So how does this work in the educational setting? In fact the application of the tool is threefold. The main goal is to give student more opportunities to practice their soft-skills on an individual basis. Students can practise as long and as often as they want to; the only condition is the availability of a VR Headset. Secondly the tool provides teachers and students a tool for self-management since the students’ progress can be monitored. When recordings are shared with teachers they can give targeted feedback and fine-tune their teachings to the individual needs. And finally the VR application could be enrolled as an assessment tool as well. How does that work? Well, the system logs scores on the type of response that is given in combination with head tracking data to measure the amount of nodding and eye-contact made. These scores are recalculated into a grade that summarizes the individual student performance. Important advantages of assessing through a VR simulated conversation is that for each student Max will provide the same challenge and will provide consistent feedback. The variety in verbal and non-verbal feedback Max gives is solely driven by the student’s behaviour. This makes the ‘communication challenge’ both lively as well as equitable.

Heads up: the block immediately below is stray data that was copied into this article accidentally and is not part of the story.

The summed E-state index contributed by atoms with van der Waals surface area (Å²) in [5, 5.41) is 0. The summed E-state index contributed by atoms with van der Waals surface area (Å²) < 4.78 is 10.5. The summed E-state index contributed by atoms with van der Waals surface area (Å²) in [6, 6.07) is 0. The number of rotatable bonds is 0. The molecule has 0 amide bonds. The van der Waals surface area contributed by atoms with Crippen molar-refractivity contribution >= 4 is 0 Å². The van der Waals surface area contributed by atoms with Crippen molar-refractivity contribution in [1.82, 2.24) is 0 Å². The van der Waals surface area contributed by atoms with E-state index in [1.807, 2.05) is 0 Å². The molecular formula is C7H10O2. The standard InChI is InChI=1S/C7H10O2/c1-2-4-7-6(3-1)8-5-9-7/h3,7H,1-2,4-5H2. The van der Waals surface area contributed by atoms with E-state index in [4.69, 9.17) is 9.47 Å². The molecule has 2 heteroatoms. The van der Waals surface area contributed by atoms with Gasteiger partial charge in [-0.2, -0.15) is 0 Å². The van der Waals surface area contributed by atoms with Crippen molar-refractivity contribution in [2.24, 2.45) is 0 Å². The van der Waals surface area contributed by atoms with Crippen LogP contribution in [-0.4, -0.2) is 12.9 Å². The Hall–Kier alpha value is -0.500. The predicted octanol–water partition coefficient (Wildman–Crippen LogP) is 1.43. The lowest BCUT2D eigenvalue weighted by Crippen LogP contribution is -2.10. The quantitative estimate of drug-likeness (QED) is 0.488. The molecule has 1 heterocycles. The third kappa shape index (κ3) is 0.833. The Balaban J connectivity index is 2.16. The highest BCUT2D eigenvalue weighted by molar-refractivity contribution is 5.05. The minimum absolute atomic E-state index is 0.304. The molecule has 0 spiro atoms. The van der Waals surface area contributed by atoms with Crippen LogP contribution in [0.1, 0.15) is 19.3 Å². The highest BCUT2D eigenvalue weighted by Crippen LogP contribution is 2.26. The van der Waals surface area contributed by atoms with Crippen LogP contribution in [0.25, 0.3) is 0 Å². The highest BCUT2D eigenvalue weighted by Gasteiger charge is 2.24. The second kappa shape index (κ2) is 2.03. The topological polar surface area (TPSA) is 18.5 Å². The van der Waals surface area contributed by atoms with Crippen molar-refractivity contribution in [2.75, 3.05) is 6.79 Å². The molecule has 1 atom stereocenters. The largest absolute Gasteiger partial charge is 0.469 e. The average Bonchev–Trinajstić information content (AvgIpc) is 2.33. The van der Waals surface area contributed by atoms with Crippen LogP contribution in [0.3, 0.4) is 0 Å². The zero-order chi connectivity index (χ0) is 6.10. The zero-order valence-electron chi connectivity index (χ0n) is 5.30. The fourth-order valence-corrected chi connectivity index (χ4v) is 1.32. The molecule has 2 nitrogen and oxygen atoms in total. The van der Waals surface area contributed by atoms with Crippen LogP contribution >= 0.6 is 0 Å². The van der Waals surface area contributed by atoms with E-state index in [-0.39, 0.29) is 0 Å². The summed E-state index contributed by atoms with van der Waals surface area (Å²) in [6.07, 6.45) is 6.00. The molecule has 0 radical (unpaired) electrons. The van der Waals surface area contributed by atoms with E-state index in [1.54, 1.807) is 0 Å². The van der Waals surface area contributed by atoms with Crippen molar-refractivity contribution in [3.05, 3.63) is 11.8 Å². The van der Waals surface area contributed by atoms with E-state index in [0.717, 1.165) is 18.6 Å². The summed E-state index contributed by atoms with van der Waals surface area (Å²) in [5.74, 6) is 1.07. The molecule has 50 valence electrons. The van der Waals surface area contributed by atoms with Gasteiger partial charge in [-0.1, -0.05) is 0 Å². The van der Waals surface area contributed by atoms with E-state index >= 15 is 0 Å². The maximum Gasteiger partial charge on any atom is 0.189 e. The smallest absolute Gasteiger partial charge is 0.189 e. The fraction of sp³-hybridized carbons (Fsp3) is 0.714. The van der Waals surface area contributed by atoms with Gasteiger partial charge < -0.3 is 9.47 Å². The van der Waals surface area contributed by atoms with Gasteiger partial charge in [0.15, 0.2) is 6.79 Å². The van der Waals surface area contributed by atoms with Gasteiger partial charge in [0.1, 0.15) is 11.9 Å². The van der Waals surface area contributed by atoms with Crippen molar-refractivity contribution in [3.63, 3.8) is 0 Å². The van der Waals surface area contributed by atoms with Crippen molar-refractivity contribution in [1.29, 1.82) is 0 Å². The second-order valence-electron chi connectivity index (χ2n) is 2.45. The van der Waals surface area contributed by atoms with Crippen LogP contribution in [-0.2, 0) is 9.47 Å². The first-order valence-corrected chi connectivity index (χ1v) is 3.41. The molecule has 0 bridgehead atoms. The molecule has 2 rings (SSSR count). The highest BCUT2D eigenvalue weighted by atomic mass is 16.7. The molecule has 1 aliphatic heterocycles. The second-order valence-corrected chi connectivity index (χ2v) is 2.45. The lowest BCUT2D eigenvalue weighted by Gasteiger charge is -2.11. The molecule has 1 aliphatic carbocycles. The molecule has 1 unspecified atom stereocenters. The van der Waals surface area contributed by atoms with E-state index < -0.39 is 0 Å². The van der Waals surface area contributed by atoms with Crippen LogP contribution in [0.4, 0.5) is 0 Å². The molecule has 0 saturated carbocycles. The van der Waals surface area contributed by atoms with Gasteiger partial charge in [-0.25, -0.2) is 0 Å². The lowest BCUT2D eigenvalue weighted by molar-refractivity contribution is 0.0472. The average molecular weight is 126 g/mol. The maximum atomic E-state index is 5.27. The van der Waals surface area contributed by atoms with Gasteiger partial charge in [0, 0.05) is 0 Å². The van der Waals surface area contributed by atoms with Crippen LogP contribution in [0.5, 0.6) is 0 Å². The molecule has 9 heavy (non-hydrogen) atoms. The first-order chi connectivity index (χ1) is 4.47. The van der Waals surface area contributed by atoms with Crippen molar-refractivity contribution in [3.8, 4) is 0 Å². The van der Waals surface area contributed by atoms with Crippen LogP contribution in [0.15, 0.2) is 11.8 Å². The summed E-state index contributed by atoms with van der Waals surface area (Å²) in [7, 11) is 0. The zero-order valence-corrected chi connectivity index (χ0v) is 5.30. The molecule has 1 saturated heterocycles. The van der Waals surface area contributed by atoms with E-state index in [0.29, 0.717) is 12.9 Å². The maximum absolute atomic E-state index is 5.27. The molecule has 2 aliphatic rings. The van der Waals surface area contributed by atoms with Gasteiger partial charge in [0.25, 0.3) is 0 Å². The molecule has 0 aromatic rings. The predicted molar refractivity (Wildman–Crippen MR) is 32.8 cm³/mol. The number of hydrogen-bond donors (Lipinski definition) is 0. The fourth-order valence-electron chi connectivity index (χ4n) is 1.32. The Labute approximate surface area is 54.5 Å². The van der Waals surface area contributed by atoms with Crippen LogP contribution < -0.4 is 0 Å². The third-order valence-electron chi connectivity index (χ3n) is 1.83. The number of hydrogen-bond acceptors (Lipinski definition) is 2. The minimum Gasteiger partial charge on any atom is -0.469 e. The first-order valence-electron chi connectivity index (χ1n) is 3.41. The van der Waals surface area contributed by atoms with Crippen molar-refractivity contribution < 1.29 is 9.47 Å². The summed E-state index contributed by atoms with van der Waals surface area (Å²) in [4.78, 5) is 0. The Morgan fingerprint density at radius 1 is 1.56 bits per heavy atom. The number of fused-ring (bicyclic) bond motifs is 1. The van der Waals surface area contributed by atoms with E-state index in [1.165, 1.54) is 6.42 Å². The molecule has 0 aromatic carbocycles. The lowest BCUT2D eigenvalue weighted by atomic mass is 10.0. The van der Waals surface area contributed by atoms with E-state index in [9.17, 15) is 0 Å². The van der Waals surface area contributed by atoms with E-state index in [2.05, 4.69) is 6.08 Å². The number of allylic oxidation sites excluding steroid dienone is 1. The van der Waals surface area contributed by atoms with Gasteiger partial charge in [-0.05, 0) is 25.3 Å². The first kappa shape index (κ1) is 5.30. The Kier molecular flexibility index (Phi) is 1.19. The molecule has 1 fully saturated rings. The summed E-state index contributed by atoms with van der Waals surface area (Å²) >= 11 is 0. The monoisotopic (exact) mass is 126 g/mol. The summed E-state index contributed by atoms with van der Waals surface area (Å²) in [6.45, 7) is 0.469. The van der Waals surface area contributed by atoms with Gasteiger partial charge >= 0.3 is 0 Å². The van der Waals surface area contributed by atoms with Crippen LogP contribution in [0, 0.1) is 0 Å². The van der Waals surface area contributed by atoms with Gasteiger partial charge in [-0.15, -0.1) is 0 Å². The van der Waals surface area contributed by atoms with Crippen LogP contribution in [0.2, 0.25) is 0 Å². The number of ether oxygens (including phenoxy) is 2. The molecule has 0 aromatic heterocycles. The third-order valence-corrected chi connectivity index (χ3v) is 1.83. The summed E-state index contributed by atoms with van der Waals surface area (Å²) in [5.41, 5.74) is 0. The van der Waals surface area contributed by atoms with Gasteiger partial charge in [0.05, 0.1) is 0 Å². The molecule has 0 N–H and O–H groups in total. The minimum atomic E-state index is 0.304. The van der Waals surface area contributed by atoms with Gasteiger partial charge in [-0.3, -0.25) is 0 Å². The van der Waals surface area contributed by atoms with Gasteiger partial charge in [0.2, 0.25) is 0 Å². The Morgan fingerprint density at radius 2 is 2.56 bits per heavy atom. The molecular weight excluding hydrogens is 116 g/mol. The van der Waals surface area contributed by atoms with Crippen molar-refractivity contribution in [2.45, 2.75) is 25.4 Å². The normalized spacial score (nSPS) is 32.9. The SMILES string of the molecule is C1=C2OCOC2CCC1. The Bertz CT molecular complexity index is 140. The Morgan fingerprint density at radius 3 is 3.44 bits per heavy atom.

What does the training look like?